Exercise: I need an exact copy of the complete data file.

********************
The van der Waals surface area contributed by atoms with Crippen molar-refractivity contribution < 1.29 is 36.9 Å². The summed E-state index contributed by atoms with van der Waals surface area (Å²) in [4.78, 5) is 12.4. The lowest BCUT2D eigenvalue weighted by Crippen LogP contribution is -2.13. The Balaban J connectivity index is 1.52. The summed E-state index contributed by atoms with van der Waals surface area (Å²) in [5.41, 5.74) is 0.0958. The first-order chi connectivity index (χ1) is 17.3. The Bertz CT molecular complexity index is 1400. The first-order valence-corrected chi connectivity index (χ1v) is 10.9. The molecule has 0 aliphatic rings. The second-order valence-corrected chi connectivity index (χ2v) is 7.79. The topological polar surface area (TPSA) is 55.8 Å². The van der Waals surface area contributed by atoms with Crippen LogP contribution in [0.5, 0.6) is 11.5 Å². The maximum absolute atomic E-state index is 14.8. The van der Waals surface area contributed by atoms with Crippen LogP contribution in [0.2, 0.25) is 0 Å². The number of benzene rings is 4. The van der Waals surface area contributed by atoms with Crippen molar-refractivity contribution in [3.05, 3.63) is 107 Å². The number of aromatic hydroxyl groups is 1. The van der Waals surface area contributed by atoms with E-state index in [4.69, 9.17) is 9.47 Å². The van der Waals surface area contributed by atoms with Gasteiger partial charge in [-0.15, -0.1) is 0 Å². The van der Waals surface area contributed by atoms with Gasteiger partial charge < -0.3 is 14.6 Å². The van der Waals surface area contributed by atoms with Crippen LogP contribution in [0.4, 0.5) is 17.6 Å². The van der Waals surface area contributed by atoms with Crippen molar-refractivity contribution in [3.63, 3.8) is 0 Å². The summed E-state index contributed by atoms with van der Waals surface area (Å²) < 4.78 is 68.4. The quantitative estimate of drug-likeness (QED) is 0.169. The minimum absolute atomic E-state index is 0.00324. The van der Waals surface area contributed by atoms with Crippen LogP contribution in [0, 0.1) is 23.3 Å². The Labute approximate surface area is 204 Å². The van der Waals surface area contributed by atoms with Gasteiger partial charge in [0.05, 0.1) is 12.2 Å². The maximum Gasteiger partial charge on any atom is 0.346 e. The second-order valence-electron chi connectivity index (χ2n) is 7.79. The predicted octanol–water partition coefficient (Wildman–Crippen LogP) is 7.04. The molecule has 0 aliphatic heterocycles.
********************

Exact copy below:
The van der Waals surface area contributed by atoms with Crippen molar-refractivity contribution < 1.29 is 36.9 Å². The summed E-state index contributed by atoms with van der Waals surface area (Å²) in [4.78, 5) is 12.4. The lowest BCUT2D eigenvalue weighted by Crippen LogP contribution is -2.13. The Balaban J connectivity index is 1.52. The summed E-state index contributed by atoms with van der Waals surface area (Å²) in [5.41, 5.74) is 0.0958. The first-order chi connectivity index (χ1) is 17.3. The Bertz CT molecular complexity index is 1400. The first-order valence-corrected chi connectivity index (χ1v) is 10.9. The molecule has 0 aliphatic rings. The second-order valence-corrected chi connectivity index (χ2v) is 7.79. The topological polar surface area (TPSA) is 55.8 Å². The van der Waals surface area contributed by atoms with Crippen LogP contribution in [0.5, 0.6) is 11.5 Å². The maximum absolute atomic E-state index is 14.8. The van der Waals surface area contributed by atoms with Crippen LogP contribution in [0.2, 0.25) is 0 Å². The number of benzene rings is 4. The van der Waals surface area contributed by atoms with Crippen molar-refractivity contribution in [3.05, 3.63) is 107 Å². The number of aromatic hydroxyl groups is 1. The van der Waals surface area contributed by atoms with E-state index in [4.69, 9.17) is 9.47 Å². The van der Waals surface area contributed by atoms with Gasteiger partial charge in [-0.15, -0.1) is 0 Å². The van der Waals surface area contributed by atoms with Gasteiger partial charge < -0.3 is 14.6 Å². The van der Waals surface area contributed by atoms with Crippen LogP contribution in [0.4, 0.5) is 17.6 Å². The van der Waals surface area contributed by atoms with Crippen molar-refractivity contribution in [3.63, 3.8) is 0 Å². The summed E-state index contributed by atoms with van der Waals surface area (Å²) < 4.78 is 68.4. The quantitative estimate of drug-likeness (QED) is 0.169. The minimum absolute atomic E-state index is 0.00324. The van der Waals surface area contributed by atoms with Crippen LogP contribution in [0, 0.1) is 23.3 Å². The Labute approximate surface area is 204 Å². The van der Waals surface area contributed by atoms with Gasteiger partial charge in [0.05, 0.1) is 12.2 Å². The maximum Gasteiger partial charge on any atom is 0.346 e. The second-order valence-electron chi connectivity index (χ2n) is 7.79. The predicted octanol–water partition coefficient (Wildman–Crippen LogP) is 7.04. The molecule has 0 aliphatic heterocycles.